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Petition Tag - medieval
St. Ann’s Well is an important historic site in Nottingham which deserves thorough professional archaeological investigation. The need for this has become urgent as the City Council has granted planning permission for houses to be built on the site.
St. Ann’s Well, formerly Robin Hood’s Well, was considered to be the main Nottingham site connected with Robin Hood until the 19th century, and fits the description of the location of his hideout.
The Well was the destination for a procession of most of the citizens of the town, led by the mayor, each Easter Monday throughout the middle ages. Deer were culled for a venison feast for all.
Water from the spring was considered to have healing properties and the Knights Templars built a stone immersion chamber here to treat skin diseases. This chamber was in use through the centuries until 1887 when it was covered over by workmen before a railway bridge was built.
Around 1600 an early brick house was built here for Nottingham’s woodward and this building became a public house, visited by royalty, including James I. The house also displayed “relics” of Robin Hood and hosted a society called the Brotherhood of the Bow. Some interesting artefacts have been found here, including a medieval gold ring and coin. Since it was an important focus for a thousand years it is likely there are more to be discovered.
St. Ann’s Well faded from public memory after the railway bridge was constructed over the site. The bridge was demolished in the 1960s and a pub built on the site. The pub too has now been demolished. As a result, there is currently an opportunity for an archaeological investigation to dig down to the level of the stone chamber and locate building remains and artefacts from the area’s history.
Planning permission requires that the developer funds some archaeological investigation on the site. But this will only be shallow, to the depth that new building may damage. The immersion chamber and medieval relics are likely to be deeper underground, covered by soil from the railway embankment. Once houses are built and the land is split up into separate ownerships it is unlikely it can ever be investigated again.
So far, Nottingham City Council has shown little interest in the site, though they promote the cjty’s connections with Robin Hood. We don’t want the opportunity to be lost to research a place with a strong connection with the outlaw which became an important part of Nottingham’s heritage.
St. Ann's Well-Wishers
A fantastically educational history programme is being aired across the globe by the history channel. For some unknown reason we, the UK, where most of it originates from are being overlooked.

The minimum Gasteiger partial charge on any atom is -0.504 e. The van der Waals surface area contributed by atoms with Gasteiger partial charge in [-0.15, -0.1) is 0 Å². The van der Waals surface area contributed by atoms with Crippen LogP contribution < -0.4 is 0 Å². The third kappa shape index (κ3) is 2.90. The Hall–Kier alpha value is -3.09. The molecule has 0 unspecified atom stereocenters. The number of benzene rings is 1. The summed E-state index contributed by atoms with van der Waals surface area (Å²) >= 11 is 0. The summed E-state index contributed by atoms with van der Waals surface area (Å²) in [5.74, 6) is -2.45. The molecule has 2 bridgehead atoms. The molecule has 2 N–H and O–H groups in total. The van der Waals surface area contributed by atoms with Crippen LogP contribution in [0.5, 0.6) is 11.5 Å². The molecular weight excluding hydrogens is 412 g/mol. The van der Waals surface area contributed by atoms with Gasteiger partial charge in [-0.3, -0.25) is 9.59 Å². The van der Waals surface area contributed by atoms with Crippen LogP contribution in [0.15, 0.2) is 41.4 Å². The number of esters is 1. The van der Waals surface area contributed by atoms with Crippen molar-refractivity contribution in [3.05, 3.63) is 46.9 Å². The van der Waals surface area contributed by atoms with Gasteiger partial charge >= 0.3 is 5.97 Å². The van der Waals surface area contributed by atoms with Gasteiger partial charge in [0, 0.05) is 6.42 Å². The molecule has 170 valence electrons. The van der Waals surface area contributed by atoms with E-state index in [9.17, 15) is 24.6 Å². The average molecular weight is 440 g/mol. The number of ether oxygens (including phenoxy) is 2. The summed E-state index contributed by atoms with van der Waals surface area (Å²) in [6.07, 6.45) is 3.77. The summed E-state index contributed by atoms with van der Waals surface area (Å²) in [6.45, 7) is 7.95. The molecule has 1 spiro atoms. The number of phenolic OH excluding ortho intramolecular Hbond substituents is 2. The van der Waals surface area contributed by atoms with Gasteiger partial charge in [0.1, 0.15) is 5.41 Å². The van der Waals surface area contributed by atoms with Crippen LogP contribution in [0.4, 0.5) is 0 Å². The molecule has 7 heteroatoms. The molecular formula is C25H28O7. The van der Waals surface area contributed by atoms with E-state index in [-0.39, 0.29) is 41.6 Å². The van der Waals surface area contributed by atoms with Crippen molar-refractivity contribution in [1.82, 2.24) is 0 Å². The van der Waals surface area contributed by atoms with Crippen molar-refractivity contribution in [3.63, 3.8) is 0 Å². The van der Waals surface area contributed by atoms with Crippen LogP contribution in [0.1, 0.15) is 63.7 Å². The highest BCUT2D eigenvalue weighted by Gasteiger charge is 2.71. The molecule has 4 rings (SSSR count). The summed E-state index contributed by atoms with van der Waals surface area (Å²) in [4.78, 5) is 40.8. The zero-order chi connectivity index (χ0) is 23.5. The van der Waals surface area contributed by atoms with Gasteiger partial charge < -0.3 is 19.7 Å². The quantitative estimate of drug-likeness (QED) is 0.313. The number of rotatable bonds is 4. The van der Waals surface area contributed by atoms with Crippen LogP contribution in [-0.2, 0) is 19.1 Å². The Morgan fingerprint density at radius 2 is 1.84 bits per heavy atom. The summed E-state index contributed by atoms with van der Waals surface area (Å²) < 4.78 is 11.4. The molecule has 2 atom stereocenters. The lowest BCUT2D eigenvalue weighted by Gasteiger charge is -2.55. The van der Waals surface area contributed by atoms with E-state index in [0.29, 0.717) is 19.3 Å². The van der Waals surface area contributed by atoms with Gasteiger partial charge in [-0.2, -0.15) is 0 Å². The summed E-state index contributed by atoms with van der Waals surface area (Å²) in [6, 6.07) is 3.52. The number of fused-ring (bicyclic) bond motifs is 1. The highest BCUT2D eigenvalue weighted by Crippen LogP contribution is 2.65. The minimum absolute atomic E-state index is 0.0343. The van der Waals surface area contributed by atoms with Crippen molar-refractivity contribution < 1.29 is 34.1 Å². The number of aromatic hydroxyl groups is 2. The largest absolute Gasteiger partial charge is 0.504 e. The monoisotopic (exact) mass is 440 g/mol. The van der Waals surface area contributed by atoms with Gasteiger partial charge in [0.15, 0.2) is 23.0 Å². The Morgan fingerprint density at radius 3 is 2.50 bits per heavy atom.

It has already been shown in the USA and dates have been released recently for a showing in New Zealand.
The history channel said it isn't a priority at the moment to show it in the UK, but showing non history based programmes is? Let's make them listen we want Going Medieval shown now.
In 1990, the United Kingdom was introduced to Channel 4's newest game show- 'The Crystal Maze'! The show was hosted by Richard O'Brien, who lead a team of six contestants, fronted by a team captain and a vice captain, around the maze. Richard O'Brien left the show after series four, however, making way for Ed Tudor-Pole.
The Crystal Maze tested the initiative of the team's six contestants, in 15 puzzling games, where the objective was to beat the clock and escape with a time crystal. The time crystals were worth 5 seconds of time in the Crystal Dome, where your goal was to collect as many gold tokens as you possibly could in the time achieved by the team through collecting 'Time Crystals', but any silver tokens collected were deducted from the total of gold, making it harder for the team to reach their goal of 100 gold tokens, to gain their much-deserved prize!
The Crystal Maze was sectioned off into four zones: 'Medieval', 'Aztec', 'Futuristic' and 'Industrial' (which later changed to 'Ocean' towards the end of Richard O'Brien's time as a Crystal Maze presenter). The team members took it in turns, decided by the team captain, to tackle the tasks set before them in the games, hopefully gaining possession of that all-important time crystal. If they failed to complete their task and escape in their allocated amount of time, however, they would be locked in, only to be released by a sacrificed crystal, otherwise they would be locked in for the entirety of the show. The team had a choice of four types of game to tackle: 'Skill', 'Physical', 'Mental' and 'Mystery'.
It was up to the team captain to choose the team member who was best suited to this task. The team's outfits were each a different colour, later having a 'Time Crystal' printed on the backs.
The Crystal Maze had its residents, other than the host. In Medieval, and probably the most famous of all, was 'Mumsy', who was Richard O'Brien's Mother. She was a fortune teller, who was the main part of a Mystery game, where she would ask the chosen contestant three questions, which required a lot of thought and figuring out.
One correct answer would win them the 'Time Crystal', which rose from a crystal ball. Richard's Aunt Sabrina, who was consequently played by the same actress, replaced the character of Mumsy in the third series. The Futuristic zone had its own character- the computer, which asked the team a question when they arrived.
How can such a successful show be buried in the TV archives?